In one embodiment, a memory control circuit comprises a transceiver sending and receiving data to and from a memory over an interface at a first data rate; a command circuit transmitting a speed transition command to initialize a timing circuit within the memory to perform data operations at a second data rate that is higher than the first data rate, the command circuit further transmitting a select signal to signal the timing circuit to switch between operation at the first data rate and operation at the second data rate, wherein the memory performs data operations at said first data rate during the transition period. In a memory control circuit of an embodiment, the timing circuit within the memory comprises a first timing portion routing a reference clock signal through a low-speed logic circuit and a switch, and a second portion routing the reference clock signal gated through a clock multiplier circuit and the switch. In a memory control circuit of an embodiment, the clock multiplier circuit comprises a phase locked loop coupled to the multiplexer. In a memory control circuit of an embodiment, the switch comprises a multiplexer controlled by the select signal generated by the memory control circuit.
In an embodiment, a method comprises communicating data to and from a controller device over an interface at a first data rate; communicating data to and from the controller device at a second data rate that is higher than the first data rate in response to a speed transition command; adapting, during a transition period, one or more circuits to communicate data at the second data rate; communicating data to and from the controller device at the first data rate during the transition period; and communicating data to and from the controller device at the second data rate after the transition period. In a method of an embodiment, the speed transition command is received from the controller device over the interface in a memory device storing at least a portion of the data.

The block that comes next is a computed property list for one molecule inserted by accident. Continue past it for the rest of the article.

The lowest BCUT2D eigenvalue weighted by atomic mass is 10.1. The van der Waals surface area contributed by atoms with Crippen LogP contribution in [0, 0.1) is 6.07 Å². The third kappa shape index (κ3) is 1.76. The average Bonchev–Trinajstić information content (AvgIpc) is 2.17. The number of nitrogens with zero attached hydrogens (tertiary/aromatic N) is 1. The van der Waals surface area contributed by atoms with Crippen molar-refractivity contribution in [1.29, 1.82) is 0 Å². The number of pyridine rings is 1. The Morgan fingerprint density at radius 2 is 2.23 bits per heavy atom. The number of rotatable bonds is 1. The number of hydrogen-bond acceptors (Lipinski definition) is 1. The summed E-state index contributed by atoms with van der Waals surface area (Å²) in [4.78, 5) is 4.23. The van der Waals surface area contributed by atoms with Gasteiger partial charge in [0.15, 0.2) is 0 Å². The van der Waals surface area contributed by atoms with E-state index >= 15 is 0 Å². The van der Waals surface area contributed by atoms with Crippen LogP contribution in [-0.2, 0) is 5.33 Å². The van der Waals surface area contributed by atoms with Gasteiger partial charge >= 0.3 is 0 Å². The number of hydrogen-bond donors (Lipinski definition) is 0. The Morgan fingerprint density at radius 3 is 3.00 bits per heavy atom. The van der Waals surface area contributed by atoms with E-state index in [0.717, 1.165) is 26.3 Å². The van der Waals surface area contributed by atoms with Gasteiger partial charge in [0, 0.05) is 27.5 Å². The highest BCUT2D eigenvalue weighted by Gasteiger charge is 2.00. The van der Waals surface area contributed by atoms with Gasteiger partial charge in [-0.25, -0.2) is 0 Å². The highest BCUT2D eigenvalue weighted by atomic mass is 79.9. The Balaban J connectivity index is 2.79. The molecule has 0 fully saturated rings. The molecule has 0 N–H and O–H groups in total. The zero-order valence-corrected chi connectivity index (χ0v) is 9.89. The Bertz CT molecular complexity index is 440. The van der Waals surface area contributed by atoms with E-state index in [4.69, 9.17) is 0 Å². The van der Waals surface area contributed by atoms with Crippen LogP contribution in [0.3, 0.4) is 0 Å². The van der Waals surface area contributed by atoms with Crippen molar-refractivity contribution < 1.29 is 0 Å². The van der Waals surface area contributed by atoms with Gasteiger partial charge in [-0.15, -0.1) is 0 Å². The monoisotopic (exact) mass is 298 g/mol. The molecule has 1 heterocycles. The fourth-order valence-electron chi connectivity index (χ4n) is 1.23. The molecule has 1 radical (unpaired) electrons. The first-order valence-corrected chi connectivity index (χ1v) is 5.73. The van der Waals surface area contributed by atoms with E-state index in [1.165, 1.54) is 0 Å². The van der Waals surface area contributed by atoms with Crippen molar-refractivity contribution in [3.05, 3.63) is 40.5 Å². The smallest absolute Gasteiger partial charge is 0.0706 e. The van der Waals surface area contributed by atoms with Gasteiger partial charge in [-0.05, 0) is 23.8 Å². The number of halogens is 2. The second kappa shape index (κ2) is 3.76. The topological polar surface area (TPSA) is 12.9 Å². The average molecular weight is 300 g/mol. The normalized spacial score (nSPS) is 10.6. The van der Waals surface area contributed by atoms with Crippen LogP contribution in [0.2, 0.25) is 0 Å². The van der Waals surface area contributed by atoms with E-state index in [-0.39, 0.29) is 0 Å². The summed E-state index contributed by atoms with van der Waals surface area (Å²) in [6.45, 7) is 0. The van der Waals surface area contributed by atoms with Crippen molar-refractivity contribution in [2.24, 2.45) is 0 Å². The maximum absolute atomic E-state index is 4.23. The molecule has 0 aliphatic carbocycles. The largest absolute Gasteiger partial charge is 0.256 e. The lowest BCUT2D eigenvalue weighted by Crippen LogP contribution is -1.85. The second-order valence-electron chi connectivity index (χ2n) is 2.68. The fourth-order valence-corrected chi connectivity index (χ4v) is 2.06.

In an embodiment, an apparatus comprises a transceiver circuit communicating data to and from a controller device over an interface at a first data rate, and at a second data rate that is higher than the first data rate; and a logic circuit training the transceiver, during a transition period, to communicate data over the interface at the second data rate from the first data rate in response to a speed transition command, wherein the transceiver circuit communicates data to and from the controller device at the first data rate during the transition period, and communicates data to and from the controller device at the second data rate after the transition period. In an apparatus of an embodiment, the speed transition command is received from a controller device over an interface, the apparatus further comprising a memory core storing at least a portion of the communicated data.
In an embodiment, a system comprises a memory device having a memory core storing data and a timing circuit synchronizing memory operations consisting of transmission and reception of data to the memory core; and a controller device coupled to the memory device over an interface, the controller device having a transceiver sending and receiving data to and from the memory device over the interface at a first data rate, and a command circuit transmitting a speed transition command over the interface to initialize the timing circuit within the memory device to perform memory operations at a second data rate that is higher than the first data rate, the command circuit further transmitting a select signal to signal the timing circuit to switch between memory operations at the first data rate and operation at the second data rate, wherein the memory device performs memory operations at said first data rate during the transition period. In a system of an embodiment, the system comprises a computing device, and the computing device is selected from the group consisting of: a personal computer, a workstation, a handheld computing device, a digital television, a media playback device, and a game console.